OMAHA, Neb. (AP) – Union Pacific will spend more than $1 billion over the next three years to upgrade 600 of its aging diesel engines and make them more efficient, but regulators still want them to reduce pollution from their engines. Do more to reduce
The move will accelerate the pace of upgrades already planned to help the Omaha, Nebraska-based railroad reduce its carbon emissions by about 210,000 tons per year — that’s 45,000 cars off the road. is equal to taking off from The railroad will go from modernizing 120 locomotives this year to 200 every year over the next three years.
“It’s taking a really old locomotive fleet and using the latest and greatest to get one of the most fuel-efficient locomotives we have,” said Grace Olson, who oversees locomotive engineering for Union Pacific. doing.”
The railroad estimates the program will improve the fuel efficiency of these long-haul locomotives by 18 percent and help them generate peak power more reliably. To accomplish this, the locomotive manufacturer Wabtec will strip the engines, and spend eight weeks overhauling its engines and installing new software and electronic controls.
Improved power would allow the Union Pacific to pull the same amount of freight with fewer engines. This, combined with the railroad’s efforts to significantly increase the length of its trains, will allow Union Pacific to store more of its fleet of 7,400 locomotives. UP has already parked hundreds of locomotives as part of operational changes made over the years.
Wabtec says the UP project is the largest single investment in locomotive modernization in the railroad’s history, although other major freight railroads are making similar improvements to their fleets. Earlier this year, Norfolk Southern announced plans to modernize 330 of its 3,200 locomotives over the next three years to give it more than 950 modern locomotives by the end of 2025. UP will have 1,033 upgraded locomotives after this project.
“It really comes down to taking the asset that’s there and infusing it with technology to optimize it for the next 20 years of its life,” said Gina Trombley, Wabtec’s chief commercial officer.
UP says these locomotive upgrades are an important part of it. Plan By 2030, its greenhouse gas emissions will be cut by 26 percent, compared to 2018 levels, with an increase in the amount of biodiesel and other renewable fuels that would have used up to 20 percent of its fuel consumption. Is. The Railways has also announced plans to purchase 20 Battery powered engines to be tested at its rail yards beginning next year, but UP officials say the technology won’t be ready for widespread use for at least several more years.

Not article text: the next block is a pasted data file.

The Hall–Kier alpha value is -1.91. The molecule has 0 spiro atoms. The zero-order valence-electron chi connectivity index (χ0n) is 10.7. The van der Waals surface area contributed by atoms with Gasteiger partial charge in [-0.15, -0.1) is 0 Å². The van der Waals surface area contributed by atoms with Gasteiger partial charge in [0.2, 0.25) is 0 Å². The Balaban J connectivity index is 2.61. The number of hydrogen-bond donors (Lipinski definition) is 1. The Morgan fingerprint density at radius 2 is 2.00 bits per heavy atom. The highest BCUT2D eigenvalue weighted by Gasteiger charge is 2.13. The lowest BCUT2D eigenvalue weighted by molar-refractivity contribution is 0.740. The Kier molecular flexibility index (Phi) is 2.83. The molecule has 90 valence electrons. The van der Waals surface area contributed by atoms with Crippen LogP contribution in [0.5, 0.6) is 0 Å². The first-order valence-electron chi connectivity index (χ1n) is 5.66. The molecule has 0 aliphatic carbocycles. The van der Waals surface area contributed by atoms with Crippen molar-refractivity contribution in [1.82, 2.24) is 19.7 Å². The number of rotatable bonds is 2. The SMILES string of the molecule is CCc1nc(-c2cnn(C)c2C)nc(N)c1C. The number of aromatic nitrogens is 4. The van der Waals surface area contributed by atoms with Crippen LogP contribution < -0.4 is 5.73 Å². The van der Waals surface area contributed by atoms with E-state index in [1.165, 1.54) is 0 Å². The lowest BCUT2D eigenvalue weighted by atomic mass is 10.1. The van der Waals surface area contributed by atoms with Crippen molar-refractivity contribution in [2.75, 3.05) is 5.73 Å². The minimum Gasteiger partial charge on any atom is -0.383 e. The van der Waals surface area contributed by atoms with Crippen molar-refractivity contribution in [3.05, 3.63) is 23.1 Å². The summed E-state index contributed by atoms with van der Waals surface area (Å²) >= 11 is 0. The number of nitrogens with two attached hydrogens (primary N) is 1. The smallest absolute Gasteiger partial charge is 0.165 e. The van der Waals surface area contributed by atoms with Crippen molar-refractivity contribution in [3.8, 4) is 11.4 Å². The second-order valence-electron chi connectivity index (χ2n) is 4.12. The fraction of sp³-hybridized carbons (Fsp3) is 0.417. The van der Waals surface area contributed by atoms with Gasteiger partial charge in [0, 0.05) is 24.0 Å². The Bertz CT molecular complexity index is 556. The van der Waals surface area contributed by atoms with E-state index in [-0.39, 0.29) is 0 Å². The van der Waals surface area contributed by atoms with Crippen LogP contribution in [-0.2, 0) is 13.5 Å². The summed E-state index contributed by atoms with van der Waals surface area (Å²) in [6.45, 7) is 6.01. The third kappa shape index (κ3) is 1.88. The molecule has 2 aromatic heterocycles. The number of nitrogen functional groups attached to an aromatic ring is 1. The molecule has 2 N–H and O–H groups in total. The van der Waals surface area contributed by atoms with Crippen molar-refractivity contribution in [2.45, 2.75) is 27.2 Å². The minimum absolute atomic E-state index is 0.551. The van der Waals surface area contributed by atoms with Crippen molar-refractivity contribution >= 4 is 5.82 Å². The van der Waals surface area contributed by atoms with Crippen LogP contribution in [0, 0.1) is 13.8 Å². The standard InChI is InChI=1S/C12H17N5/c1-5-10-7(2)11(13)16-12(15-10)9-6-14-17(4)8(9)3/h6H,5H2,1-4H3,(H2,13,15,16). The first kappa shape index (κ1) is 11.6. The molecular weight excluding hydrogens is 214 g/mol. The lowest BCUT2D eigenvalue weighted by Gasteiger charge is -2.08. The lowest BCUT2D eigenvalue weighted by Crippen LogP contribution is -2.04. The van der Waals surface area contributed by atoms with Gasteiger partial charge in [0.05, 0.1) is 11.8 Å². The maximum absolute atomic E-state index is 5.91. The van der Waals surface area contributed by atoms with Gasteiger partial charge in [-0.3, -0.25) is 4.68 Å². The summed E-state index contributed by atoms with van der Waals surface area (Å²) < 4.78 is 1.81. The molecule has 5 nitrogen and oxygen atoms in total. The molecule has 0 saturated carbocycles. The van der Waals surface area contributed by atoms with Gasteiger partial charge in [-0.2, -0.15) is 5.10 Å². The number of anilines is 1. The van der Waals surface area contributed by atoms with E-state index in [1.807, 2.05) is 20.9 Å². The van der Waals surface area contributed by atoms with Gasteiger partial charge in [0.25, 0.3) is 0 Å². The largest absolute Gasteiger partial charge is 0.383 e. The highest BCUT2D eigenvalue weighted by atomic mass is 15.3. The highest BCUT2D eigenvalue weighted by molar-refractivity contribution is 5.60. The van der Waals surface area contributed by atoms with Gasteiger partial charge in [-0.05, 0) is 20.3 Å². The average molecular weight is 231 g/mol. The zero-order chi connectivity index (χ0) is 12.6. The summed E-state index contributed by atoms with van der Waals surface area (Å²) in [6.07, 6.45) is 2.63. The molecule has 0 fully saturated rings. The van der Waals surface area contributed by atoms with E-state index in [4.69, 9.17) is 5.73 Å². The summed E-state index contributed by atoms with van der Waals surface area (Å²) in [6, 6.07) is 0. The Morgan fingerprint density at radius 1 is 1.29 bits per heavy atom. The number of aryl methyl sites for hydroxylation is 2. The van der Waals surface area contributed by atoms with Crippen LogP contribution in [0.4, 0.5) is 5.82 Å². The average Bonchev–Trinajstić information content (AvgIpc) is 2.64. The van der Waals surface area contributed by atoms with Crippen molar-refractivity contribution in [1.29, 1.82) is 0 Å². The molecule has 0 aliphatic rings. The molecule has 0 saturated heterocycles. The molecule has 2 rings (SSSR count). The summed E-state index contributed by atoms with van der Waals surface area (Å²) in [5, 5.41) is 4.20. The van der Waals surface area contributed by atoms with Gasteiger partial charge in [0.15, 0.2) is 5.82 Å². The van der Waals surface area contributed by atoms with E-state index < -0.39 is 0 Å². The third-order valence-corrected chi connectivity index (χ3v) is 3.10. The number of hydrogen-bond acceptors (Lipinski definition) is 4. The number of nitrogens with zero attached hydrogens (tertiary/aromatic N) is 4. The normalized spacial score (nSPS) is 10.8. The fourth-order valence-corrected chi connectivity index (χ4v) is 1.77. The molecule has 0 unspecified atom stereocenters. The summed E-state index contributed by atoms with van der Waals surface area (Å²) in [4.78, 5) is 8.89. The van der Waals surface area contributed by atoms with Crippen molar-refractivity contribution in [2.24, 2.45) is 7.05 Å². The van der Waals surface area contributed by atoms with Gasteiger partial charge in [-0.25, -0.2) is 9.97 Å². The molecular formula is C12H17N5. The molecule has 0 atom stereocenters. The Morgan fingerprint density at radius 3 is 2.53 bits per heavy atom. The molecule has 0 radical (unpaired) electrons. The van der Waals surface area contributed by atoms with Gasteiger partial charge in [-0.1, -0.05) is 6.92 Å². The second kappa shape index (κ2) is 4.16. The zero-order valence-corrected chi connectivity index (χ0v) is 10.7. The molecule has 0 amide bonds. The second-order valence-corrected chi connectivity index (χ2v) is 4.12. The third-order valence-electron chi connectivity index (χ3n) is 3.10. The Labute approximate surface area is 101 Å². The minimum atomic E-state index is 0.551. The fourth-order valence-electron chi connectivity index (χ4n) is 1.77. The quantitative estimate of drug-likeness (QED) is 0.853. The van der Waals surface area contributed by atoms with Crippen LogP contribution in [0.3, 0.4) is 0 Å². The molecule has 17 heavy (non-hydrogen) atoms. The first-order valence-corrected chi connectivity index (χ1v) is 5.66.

UP and other major freight railroads like to tout the fact that they are more efficient than trucks because each train can carry the same amount of freight that it would take hundreds of trucks to deliver. The EPA estimates that railroads account for about 2% of greenhouse gas emissions from transportation while transporting 40% of the raw materials, finished products, and imports that businesses depend on. Locomotives account for almost all. Railway emissions.
Regulators at the California Air Resources Board, which has led the nation with its efforts to control locomotive pollution and lobbied the federal Environmental Protection Agency to tighten its locomotive standards, said the reduction in carbon emissions is encouraging. Coming up, but he’d like to focus more on Union Pacific. On reducing its emissions of particulate matter and nitrous oxide, which have been linked to increased cancer risks and other health problems — especially around rail yards.
Diesel exhaust contains tiny particles that can penetrate deep into the lungs, carrying a variety of toxins that have been linked to cancer, lung disease, heart attacks and other ailments.
“What we’re talking about today is more GHG (greenhouse gas) focus, which we think is important, but it’s a secondary effect when we try to reduce freight emissions at ports and rail yards. And talking about the health impacts associated with them for communities,” said Carrie Anderson, who oversees locomotive regulations at the California agency.
Regulators would rather Union Pacific invest in new engines that can meet today’s more stringent environmental regulations and continue to use them for many more years, rather than overhauling engines bought nearly 30 years ago. .
Anderson said California wants freight railroads to upgrade their entire fleet to engines that meet the EPA’s strict Tier 4 standards, which have been linked to a 90 percent reduction in the risk of cancer or the use of such engines. Do non-emissions like UP is testing battery powered engines. . Currently, only 5% of Union Pacific’s locomotives in use in the state meet Tier 4 standards.
Union Pacific said the best these engines, purchased in the 1990s, can do is meet the EPA’s lower Tier 2 standards. The railroad said improvements being made to the engines will help reduce particulate and nitrous oxide emissions, but it did not estimate how much the improvements would be.
Union Pacific is one of the nation’s largest railroads with a network of 32,400 miles (52,000 km) of track in 23 western states.